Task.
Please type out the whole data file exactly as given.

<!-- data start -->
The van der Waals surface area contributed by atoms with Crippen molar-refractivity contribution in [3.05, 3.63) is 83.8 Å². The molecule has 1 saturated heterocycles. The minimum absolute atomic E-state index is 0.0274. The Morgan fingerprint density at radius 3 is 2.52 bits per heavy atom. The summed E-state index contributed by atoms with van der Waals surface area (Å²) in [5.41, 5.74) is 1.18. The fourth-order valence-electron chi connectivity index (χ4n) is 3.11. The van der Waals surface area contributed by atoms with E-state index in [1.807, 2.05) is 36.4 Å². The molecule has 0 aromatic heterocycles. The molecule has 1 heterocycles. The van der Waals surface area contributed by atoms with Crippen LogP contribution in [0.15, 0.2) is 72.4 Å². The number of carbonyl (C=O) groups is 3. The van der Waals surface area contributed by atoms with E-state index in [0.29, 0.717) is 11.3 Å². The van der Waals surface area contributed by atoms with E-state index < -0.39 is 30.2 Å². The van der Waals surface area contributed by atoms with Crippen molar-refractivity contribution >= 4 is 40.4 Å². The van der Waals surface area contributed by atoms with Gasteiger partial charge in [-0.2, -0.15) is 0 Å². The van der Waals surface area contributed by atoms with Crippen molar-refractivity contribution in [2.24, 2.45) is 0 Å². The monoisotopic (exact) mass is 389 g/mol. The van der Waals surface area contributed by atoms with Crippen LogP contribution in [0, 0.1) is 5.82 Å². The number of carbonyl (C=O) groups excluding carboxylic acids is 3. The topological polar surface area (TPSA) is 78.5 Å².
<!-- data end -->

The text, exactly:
The van der Waals surface area contributed by atoms with Crippen molar-refractivity contribution in [3.05, 3.63) is 83.8 Å². The molecule has 1 saturated heterocycles. The minimum absolute atomic E-state index is 0.0274. The Morgan fingerprint density at radius 3 is 2.52 bits per heavy atom. The summed E-state index contributed by atoms with van der Waals surface area (Å²) in [5.41, 5.74) is 1.18. The fourth-order valence-electron chi connectivity index (χ4n) is 3.11. The van der Waals surface area contributed by atoms with E-state index in [1.807, 2.05) is 36.4 Å². The molecule has 0 aromatic heterocycles. The molecule has 1 heterocycles. The van der Waals surface area contributed by atoms with Crippen LogP contribution in [0.15, 0.2) is 72.4 Å². The number of carbonyl (C=O) groups is 3. The van der Waals surface area contributed by atoms with E-state index in [0.29, 0.717) is 11.3 Å². The van der Waals surface area contributed by atoms with E-state index < -0.39 is 30.2 Å². The van der Waals surface area contributed by atoms with Crippen molar-refractivity contribution >= 4 is 40.4 Å². The van der Waals surface area contributed by atoms with Gasteiger partial charge in [-0.2, -0.15) is 0 Å². The van der Waals surface area contributed by atoms with Crippen molar-refractivity contribution in [2.24, 2.45) is 0 Å². The monoisotopic (exact) mass is 389 g/mol. The van der Waals surface area contributed by atoms with Crippen LogP contribution in [0, 0.1) is 5.82 Å². The number of carbonyl (C=O) groups excluding carboxylic acids is 3. The topological polar surface area (TPSA) is 78.5 Å².